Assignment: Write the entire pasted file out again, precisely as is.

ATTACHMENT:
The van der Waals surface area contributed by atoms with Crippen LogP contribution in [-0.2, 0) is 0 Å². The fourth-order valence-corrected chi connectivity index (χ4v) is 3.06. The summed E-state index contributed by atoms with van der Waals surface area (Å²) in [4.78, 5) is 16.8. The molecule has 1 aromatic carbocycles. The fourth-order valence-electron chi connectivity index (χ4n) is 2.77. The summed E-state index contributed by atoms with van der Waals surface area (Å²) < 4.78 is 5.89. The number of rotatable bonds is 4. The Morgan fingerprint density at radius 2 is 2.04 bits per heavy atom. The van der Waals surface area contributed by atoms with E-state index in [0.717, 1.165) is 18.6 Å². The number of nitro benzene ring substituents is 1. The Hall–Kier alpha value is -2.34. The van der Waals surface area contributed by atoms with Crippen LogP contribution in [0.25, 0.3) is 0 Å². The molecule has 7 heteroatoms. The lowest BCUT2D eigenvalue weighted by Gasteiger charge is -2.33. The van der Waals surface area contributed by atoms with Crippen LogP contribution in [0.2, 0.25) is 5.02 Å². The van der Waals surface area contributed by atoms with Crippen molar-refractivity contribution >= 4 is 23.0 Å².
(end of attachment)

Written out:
The van der Waals surface area contributed by atoms with Crippen LogP contribution in [-0.2, 0) is 0 Å². The fourth-order valence-corrected chi connectivity index (χ4v) is 3.06. The summed E-state index contributed by atoms with van der Waals surface area (Å²) in [4.78, 5) is 16.8. The molecule has 1 aromatic carbocycles. The fourth-order valence-electron chi connectivity index (χ4n) is 2.77. The summed E-state index contributed by atoms with van der Waals surface area (Å²) < 4.78 is 5.89. The number of rotatable bonds is 4. The Morgan fingerprint density at radius 2 is 2.04 bits per heavy atom. The van der Waals surface area contributed by atoms with E-state index in [0.717, 1.165) is 18.6 Å². The number of nitro benzene ring substituents is 1. The Hall–Kier alpha value is -2.34. The van der Waals surface area contributed by atoms with Crippen LogP contribution in [0.25, 0.3) is 0 Å². The molecule has 7 heteroatoms. The lowest BCUT2D eigenvalue weighted by Gasteiger charge is -2.33. The van der Waals surface area contributed by atoms with Crippen LogP contribution in [0.2, 0.25) is 5.02 Å². The van der Waals surface area contributed by atoms with Crippen molar-refractivity contribution >= 4 is 23.0 Å².